Lénord Fortuné, Azor, singer and drummer for the band Racine Mapou de Azor passed away on July 16 at the young age of 46. The singer, who had just performed at Saut d’Eau as part of the celebrations of the Feast of Mont Carmel, was taken to the hospital at Bernard Mevs, where he died during the night.
His national funeral is under way in Port-au-Prince, where a peristyle and platforms have been erected in front of the Museum of the National Pantheon, which will serve as a temple to give the last farewell to a man whose music has been described as embodying the soul of the nation.
Yesterday an artistic vigil in his honor was held at the Champ de Mars, from 6pm to midnight, drawing more than thirty artists. Gracia Delva, the president of the Commission on Culture, Communication and Tourism, paid tribute to the artist in Parliament.
Today, Azor’s body arrived on the Champ de Mars on a horse-drawn carriage, where the singer was posthumously decorated by Michel Martelly. Rasin Mapou performed in honor of their founder before the body left for the Pax Villa crematorium.
The popular musician was one of the virtuosos of traditional music and a tireless ambassador of Haitian culture. With the music of Vodou ceremonies as his foundation, Racine Mapou de Azor toured the world helping his audiences discover the value of the music of the lakous and its link to Haitian identity.
In his remarks today, Martelly praised the courage and talent of Lénord Fortuné and sent condolences to his family and all those who knew him, for whom his music was a ritual of reassurance.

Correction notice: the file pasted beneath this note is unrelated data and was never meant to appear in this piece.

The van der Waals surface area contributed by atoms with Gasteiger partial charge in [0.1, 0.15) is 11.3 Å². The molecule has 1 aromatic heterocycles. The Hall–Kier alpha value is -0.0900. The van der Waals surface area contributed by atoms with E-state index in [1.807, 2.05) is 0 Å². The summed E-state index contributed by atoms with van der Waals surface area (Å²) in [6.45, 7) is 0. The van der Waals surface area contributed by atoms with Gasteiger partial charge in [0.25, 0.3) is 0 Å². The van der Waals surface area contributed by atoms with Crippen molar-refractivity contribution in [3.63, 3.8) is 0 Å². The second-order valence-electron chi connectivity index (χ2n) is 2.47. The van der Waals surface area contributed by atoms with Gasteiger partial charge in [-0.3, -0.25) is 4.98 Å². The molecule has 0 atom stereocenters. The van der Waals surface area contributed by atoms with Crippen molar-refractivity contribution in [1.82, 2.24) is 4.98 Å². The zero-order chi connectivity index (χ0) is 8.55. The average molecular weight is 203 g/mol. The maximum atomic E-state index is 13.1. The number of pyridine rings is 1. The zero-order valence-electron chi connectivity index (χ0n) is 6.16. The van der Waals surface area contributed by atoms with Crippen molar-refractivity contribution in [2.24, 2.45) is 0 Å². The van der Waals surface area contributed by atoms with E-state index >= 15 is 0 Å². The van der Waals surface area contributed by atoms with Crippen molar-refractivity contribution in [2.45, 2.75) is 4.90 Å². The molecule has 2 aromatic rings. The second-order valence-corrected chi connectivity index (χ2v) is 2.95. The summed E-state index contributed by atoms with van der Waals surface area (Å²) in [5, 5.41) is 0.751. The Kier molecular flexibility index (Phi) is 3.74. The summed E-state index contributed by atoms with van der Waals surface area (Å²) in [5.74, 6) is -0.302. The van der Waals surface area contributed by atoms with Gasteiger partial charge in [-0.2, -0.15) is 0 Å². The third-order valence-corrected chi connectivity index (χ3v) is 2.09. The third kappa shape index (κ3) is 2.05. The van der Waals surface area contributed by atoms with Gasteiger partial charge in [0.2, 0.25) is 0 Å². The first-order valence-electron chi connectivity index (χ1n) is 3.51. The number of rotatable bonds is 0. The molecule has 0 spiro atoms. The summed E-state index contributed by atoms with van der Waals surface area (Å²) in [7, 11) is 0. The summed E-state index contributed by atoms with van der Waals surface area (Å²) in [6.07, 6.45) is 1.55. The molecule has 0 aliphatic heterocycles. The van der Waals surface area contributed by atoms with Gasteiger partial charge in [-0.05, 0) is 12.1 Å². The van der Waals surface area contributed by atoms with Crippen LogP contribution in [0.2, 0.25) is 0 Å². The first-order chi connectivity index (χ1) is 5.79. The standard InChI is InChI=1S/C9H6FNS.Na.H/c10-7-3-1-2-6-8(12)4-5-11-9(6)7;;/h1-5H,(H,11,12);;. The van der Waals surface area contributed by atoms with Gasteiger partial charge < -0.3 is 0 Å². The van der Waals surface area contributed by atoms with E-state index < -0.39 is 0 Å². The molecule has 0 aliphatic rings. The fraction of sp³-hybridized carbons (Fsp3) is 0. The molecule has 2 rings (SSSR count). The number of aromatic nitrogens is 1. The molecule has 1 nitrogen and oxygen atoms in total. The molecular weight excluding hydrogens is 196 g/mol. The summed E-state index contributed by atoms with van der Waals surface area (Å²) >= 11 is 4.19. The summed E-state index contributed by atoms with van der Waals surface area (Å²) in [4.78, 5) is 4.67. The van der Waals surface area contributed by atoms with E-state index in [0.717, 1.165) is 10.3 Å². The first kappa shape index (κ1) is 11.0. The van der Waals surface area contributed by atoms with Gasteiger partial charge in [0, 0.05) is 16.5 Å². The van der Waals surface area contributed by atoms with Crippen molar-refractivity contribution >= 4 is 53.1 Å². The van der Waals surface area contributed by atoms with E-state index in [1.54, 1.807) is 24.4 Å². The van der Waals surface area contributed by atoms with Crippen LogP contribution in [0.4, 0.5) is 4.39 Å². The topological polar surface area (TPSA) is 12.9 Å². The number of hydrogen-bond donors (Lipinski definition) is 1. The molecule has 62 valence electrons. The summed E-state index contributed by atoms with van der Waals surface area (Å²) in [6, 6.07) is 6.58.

Azor had been a member of several bands of konpa (SS One and Scorpio) and folklore (Bakoulou group), before joining “Racine Kanga de Wawa”. With Wawa, Azor started to play Vodou music in concert, shifting it from the Vodou ounfò to the live stage. His success with “Racine Mapou de Azor” contributed to the recognition of Vodou as an integral part of Haitian culture, and the acceptance of the African and rural part of Haitian identity.
From this perspective, the members of the band, who are Vodou practioners, explicitly joined the traditions and symbolic universe of Vodou. They aspire to maintain contact with the roots of their traditions and with the sacred mapou trees whose imposing roots are known for sheltering the spirits.
“Racine Mapou de Azor” plays traditional music or pure rasin, i.e. without modern arrangements or electric instruments. Their music is marked by the tireless beat of the drums of petro inspiration. Azor’s own voice, now silenced, evoked the voice of the Vodou oungan or priest, and accompanied by a chorus of women’s voices, celebrated the Vodou spirits or lwa.
His artistry, so prematurely lost, will be sadly missed.
My thanks to Nadeve Medard for sending some of the information for this post.